Quit waiting — live in the now


The last few days I have spent a lot of time waiting — waiting at the doctor’s office for my child or spouse, waiting for the tow truck to come when our van broke down, and waiting while my child is in her music lesson.

It becomes frustrating because I’m never waiting long enough to really start a project or get any significant amount of reading done, but it is long enough that I feel like it eats up my day. I do a lot of waiting!

We have even reached the point where specific rooms are called “waiting rooms.” These are rooms with the specific purpose of providing space to pass time. They are filled with distractions which include everything from magazines to televisions to fish tanks and toys for kids. We have rooms where you are supposed to wait.

Usually, to pass the time, I do some game on my phone — solitaire, a crossword puzzle or maybe catch up on Facebook. By the time I am done waiting, I’ve accomplished nothing except for filling the time with distractions.

As I reflect on the life of Jesus, I am noticing that He spent a lot of time between “events,” yet He never seemed to be waiting. Every moment was an opportunity to be present, to be in the moment. He always had His eyes open to the world around Him, ready to notice God at work.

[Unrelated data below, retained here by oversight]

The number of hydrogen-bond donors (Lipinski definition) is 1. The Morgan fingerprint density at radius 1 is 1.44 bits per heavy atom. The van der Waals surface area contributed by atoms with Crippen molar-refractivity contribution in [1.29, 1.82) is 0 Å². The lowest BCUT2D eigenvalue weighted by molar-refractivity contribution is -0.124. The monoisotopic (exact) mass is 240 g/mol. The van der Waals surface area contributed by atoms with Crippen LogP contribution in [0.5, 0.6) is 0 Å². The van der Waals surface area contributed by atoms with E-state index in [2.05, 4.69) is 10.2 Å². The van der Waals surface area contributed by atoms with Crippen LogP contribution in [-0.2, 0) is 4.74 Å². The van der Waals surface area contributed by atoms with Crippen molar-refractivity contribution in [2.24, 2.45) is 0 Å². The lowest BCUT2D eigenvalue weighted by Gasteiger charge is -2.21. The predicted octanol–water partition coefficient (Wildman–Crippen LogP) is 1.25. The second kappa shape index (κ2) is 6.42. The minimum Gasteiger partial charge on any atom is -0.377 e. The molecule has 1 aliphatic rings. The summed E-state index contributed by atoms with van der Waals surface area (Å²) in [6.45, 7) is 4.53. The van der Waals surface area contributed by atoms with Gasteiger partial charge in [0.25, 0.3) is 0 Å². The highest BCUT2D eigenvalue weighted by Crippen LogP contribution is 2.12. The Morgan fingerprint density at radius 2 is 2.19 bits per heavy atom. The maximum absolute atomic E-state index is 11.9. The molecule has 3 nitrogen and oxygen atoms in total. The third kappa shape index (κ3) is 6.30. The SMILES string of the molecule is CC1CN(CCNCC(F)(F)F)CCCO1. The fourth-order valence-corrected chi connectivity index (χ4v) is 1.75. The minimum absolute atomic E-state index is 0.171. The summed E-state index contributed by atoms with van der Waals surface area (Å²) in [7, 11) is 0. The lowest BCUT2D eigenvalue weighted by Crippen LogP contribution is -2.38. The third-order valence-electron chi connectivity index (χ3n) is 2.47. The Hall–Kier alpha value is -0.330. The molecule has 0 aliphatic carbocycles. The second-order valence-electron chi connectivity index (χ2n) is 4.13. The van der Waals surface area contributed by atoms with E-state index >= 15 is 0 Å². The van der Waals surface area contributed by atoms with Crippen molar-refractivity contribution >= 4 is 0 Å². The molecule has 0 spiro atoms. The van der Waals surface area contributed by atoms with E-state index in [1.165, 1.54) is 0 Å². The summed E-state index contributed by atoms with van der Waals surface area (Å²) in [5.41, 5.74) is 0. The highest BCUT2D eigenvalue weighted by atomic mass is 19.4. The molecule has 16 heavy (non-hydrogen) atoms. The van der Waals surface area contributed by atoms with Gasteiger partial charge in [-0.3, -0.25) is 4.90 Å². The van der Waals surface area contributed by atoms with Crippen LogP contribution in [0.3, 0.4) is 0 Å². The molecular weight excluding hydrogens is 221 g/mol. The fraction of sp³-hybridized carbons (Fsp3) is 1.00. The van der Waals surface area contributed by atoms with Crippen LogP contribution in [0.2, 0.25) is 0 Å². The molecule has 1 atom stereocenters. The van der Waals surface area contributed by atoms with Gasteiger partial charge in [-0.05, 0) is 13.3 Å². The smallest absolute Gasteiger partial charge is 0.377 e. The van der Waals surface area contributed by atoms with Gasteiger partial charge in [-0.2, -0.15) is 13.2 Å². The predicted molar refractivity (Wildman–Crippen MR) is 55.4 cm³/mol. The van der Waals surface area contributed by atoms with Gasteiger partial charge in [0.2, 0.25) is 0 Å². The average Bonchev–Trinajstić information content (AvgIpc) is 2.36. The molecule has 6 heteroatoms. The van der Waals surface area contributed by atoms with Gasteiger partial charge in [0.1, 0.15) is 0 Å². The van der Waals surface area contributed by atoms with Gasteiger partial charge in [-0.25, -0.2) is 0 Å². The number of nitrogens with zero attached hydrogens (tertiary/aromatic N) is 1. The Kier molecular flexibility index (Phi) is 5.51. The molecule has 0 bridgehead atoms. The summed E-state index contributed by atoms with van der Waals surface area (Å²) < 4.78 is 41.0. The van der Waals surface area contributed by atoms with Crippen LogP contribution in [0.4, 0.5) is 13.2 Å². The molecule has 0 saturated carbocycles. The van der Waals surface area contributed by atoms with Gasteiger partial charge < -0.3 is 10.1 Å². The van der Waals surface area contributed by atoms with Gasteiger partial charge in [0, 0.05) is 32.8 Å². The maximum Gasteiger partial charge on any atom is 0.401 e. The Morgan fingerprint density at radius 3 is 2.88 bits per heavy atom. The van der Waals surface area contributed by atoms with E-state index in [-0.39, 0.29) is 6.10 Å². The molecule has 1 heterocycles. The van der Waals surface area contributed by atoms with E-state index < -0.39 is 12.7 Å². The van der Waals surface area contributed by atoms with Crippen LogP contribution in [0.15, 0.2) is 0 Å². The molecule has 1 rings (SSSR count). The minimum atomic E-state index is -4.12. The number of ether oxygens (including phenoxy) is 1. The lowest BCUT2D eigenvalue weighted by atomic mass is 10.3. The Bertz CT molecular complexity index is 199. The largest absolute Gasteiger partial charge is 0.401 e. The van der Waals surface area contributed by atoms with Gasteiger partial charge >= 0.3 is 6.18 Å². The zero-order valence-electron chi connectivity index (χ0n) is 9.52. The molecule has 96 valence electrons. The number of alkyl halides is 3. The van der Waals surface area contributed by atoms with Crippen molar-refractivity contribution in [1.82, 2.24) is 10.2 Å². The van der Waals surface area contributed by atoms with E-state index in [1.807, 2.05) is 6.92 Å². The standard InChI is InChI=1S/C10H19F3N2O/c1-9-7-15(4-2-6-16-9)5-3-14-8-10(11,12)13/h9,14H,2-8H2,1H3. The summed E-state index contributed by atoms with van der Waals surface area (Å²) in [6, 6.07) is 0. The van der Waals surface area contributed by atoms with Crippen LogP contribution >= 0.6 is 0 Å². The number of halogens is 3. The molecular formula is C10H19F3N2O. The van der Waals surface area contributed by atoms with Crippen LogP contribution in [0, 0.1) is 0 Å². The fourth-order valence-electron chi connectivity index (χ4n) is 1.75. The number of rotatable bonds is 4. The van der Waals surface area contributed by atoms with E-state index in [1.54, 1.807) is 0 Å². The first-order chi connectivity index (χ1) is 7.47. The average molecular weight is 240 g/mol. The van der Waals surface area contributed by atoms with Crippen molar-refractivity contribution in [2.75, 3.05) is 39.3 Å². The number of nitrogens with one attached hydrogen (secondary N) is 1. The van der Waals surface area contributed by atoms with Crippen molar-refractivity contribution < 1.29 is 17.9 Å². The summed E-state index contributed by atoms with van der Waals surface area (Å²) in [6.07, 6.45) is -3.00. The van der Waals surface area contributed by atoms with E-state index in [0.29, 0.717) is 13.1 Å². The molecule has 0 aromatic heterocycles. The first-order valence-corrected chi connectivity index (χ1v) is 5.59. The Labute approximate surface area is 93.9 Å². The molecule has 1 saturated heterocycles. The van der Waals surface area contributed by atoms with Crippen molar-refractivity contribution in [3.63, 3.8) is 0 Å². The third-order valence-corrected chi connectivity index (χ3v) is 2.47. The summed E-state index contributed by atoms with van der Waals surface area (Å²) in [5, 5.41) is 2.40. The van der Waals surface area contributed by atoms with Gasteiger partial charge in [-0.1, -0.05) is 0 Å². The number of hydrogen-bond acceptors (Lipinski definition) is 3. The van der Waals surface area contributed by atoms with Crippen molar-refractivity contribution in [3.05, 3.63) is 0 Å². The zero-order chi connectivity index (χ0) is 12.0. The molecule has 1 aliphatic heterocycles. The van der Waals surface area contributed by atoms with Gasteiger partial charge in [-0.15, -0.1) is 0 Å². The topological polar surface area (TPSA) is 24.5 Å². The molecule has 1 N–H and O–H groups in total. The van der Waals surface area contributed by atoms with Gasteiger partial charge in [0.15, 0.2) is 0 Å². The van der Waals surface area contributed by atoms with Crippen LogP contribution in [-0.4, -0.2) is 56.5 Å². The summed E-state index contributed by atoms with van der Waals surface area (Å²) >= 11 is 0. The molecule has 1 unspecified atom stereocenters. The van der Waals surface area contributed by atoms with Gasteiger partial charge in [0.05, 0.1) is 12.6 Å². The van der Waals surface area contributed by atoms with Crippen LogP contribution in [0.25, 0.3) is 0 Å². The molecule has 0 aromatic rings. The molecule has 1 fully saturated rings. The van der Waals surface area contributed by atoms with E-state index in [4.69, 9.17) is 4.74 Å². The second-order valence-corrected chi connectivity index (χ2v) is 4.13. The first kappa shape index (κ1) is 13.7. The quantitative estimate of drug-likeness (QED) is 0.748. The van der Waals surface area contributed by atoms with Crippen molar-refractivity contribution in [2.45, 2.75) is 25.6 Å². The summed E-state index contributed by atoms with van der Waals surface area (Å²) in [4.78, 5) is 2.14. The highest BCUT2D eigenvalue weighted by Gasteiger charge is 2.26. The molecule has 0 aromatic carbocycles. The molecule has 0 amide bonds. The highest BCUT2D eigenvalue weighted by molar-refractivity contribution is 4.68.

Even when He was waiting at a well for His disciples to return from a supply run into town (John 8), He noticed a woman who He knew had very dark past. He was exhausted from traveling in the heat, but He engaged her in conversation. He was idle, yet he was not passing the time simply waiting.

By the end of the conversation, the woman’s life was transformed and the whole town had been introduced to God’s grace. This was all because Jesus refused to wait but, instead, felt the weight of the moment and was fully present in the now.

Once a moment is gone, we can’t get it back. It is gone.

This week, let’s all begin to notice how much time we spend waiting and simply passing the time. See what happens when you engage those moments and become fully present in the now. See what happens when you open your eyes to the world around you, ready to notice God at work. Rather than waiting and just passing the time, let’s all decide to feel the weight of the moment and live in that moment, rather than just waiting for it to pass.

Maybe we could even start calling those rooms “weight” rooms, rather than “waiting” rooms, as we train ourselves to be fully present in God’s amazing gift of now.